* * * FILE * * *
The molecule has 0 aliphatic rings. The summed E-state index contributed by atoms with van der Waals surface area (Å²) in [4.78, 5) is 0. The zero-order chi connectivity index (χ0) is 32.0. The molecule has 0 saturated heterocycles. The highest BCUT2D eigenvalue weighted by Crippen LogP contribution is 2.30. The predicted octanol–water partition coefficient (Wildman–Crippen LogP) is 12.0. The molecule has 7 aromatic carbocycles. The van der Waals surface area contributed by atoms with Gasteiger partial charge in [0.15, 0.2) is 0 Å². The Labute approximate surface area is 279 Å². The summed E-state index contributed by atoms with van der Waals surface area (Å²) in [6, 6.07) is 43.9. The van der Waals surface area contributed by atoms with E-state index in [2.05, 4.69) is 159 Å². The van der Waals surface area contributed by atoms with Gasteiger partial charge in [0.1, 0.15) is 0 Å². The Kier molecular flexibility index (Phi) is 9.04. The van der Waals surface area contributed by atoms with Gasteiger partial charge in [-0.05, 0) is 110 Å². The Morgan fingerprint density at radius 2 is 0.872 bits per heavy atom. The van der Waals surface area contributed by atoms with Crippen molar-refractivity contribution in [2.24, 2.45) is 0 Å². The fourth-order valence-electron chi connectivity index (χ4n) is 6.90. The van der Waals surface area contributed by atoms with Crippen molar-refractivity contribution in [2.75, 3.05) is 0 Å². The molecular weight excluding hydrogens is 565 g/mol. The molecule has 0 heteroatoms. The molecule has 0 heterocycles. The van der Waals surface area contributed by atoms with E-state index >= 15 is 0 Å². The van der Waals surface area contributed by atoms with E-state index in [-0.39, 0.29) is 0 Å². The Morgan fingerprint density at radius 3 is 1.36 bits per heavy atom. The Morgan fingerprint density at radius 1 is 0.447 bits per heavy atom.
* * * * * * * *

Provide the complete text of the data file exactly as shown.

The molecule has 0 aliphatic rings. The summed E-state index contributed by atoms with van der Waals surface area (Å²) in [4.78, 5) is 0. The zero-order chi connectivity index (χ0) is 32.0. The molecule has 0 saturated heterocycles. The highest BCUT2D eigenvalue weighted by Crippen LogP contribution is 2.30. The predicted octanol–water partition coefficient (Wildman–Crippen LogP) is 12.0. The molecule has 7 aromatic carbocycles. The van der Waals surface area contributed by atoms with Gasteiger partial charge in [0.15, 0.2) is 0 Å². The Labute approximate surface area is 279 Å². The summed E-state index contributed by atoms with van der Waals surface area (Å²) in [6, 6.07) is 43.9. The van der Waals surface area contributed by atoms with E-state index in [2.05, 4.69) is 159 Å². The van der Waals surface area contributed by atoms with Gasteiger partial charge in [0.1, 0.15) is 0 Å². The Kier molecular flexibility index (Phi) is 9.04. The van der Waals surface area contributed by atoms with Gasteiger partial charge in [-0.05, 0) is 110 Å². The Morgan fingerprint density at radius 2 is 0.872 bits per heavy atom. The van der Waals surface area contributed by atoms with Crippen molar-refractivity contribution in [2.24, 2.45) is 0 Å². The fourth-order valence-electron chi connectivity index (χ4n) is 6.90. The van der Waals surface area contributed by atoms with Crippen molar-refractivity contribution in [2.75, 3.05) is 0 Å². The molecular weight excluding hydrogens is 565 g/mol. The molecule has 0 heteroatoms. The molecule has 0 heterocycles. The van der Waals surface area contributed by atoms with E-state index >= 15 is 0 Å². The van der Waals surface area contributed by atoms with E-state index in [-0.39, 0.29) is 0 Å². The Morgan fingerprint density at radius 3 is 1.36 bits per heavy atom. The Morgan fingerprint density at radius 1 is 0.447 bits per heavy atom.